The cast is absolutely pitch-perfect, and there is a bubbling energy underneath every frame, making this a more satisfying music biopic than even the Oscar-winning "Bohemian Rhapsody." It's way more authentic-feeling too, as these things really happened, as told from what the band mates can recall (which I guess is subject to scrutiny, considering the amount of drugs they sniffed, injected and smoked over the course of their careers).

While "The Dirt" will land perfectly with those that love the Crue and its members, it's also a spot-on period piece, celebrating the MTV 1980s in all of its big-haired glory. This is also a deeply funny movie, and one that doesn't play by any existing rules...a fitting tribute to a motley crew of gentlemen that consistently did the same.

Grade: A-

Rated TV-MA.
Genre: Biography, Comedy, Drama. Run Time: 1 hour 47 minutes.
Starring: Douglas Booth, Daniel Webber, Iwan Rheon, Machine Gun Kelly, Pete Davidson.
Directed by Jeff Tremaine ("Bad Grandpa," "Jackass: The Movie").

"The Russian Five"

Anyone with ties to Detroit will love the new documentary "The Russian Five," a film that tells the story of the Detroit Red Wings dynasty that developed in the late 90s and changed the face of North American hockey forever.

The story of Russian hockey players Sergei Fedorov, Vladimir Konstantinov, Vyachaslav Koslov, Igor Larionov and Vlachaslav Fetisov is intertwined with the story of the birth of what would be known as "Hockeytown." It was risky business to draft Russian players when the Detroit Red Wings drafted young phenom Fedorov, because there was no guarantee that these Russian players would be able to escape their country. For many of them, defection meant the risk of death, not only for them but for their families. But these men did come to play hockey in the NHL, and the rest as they say, is history.

The Russian style of "keep-away" hockey was a new concept in the States and in Canada, and these men single-handedly changed the game. They ended up giving Detroit their first championship team in 42 years and repeated by winning the Stanley Cup twice-in-a-row to close out the decade. But as Detroiters know, that first championship was short-lived when a terrible limo crash ended the career of defensive powerhouse Vladimir Konstantinov and trainer Sergei Mnatsakanov...the Wings went on to win the Stanley Cup in their honor the following year.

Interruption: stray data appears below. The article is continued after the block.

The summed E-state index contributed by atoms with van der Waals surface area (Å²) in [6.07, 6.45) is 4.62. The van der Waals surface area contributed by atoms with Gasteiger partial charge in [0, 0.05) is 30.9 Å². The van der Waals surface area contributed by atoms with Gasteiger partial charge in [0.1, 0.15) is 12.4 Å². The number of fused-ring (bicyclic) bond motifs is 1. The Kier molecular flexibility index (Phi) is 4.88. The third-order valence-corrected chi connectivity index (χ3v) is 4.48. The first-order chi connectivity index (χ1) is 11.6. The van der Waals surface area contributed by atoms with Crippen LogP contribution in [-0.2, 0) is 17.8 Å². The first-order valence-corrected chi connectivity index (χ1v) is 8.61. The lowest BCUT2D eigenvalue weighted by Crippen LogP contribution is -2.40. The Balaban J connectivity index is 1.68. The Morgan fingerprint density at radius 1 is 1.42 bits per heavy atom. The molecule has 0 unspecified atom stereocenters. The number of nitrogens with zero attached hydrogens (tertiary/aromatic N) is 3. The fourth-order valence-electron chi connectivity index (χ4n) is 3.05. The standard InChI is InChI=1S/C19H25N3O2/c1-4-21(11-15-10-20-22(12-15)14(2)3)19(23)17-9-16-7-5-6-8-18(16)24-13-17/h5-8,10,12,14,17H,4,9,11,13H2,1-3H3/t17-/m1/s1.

The movie itself tends to get caught up in the fervor of Hockeytown and the team's success, sort of getting away from the Russian players for a bit, and it would have been great to have dug a little deeper on some of the KGB/spy stuff that was alluded to at the beginning of the film. But any Detroiter watching this movie won't care...this movie brings back all of the excitement, all of the pride, all of the love, that was felt for this team and this city, not all that long ago. For everyone else, "The Russian Five" will still work as an effective but somewhat shallow retelling of one of the most transformative periods in American sports.

Grade: B+

Not Rated.
Genre: Documentary, Sport. Run Time: 1 hour 42 minutes.
Directed by Joshua Riehl (feature-length directorial debut).

"Gloria Bell"

This film was not reviewed but opens in limited-release this weekend.

Rated R.
Genre: Comedy, Drama, Romance. Run Time: 1 hour 42 minutes.
Starring: Julianne Moore, Sean Astin, John Turturro, Michael Cera, Brad Garrett, Alanna Ubach.
Directed by Sebastian Lelio ("Gloria").

All of these movies open Friday, March 22, 2019. Check here for show times.

Movies opening next weekend include: "Dumbo" and "The Highwaymen."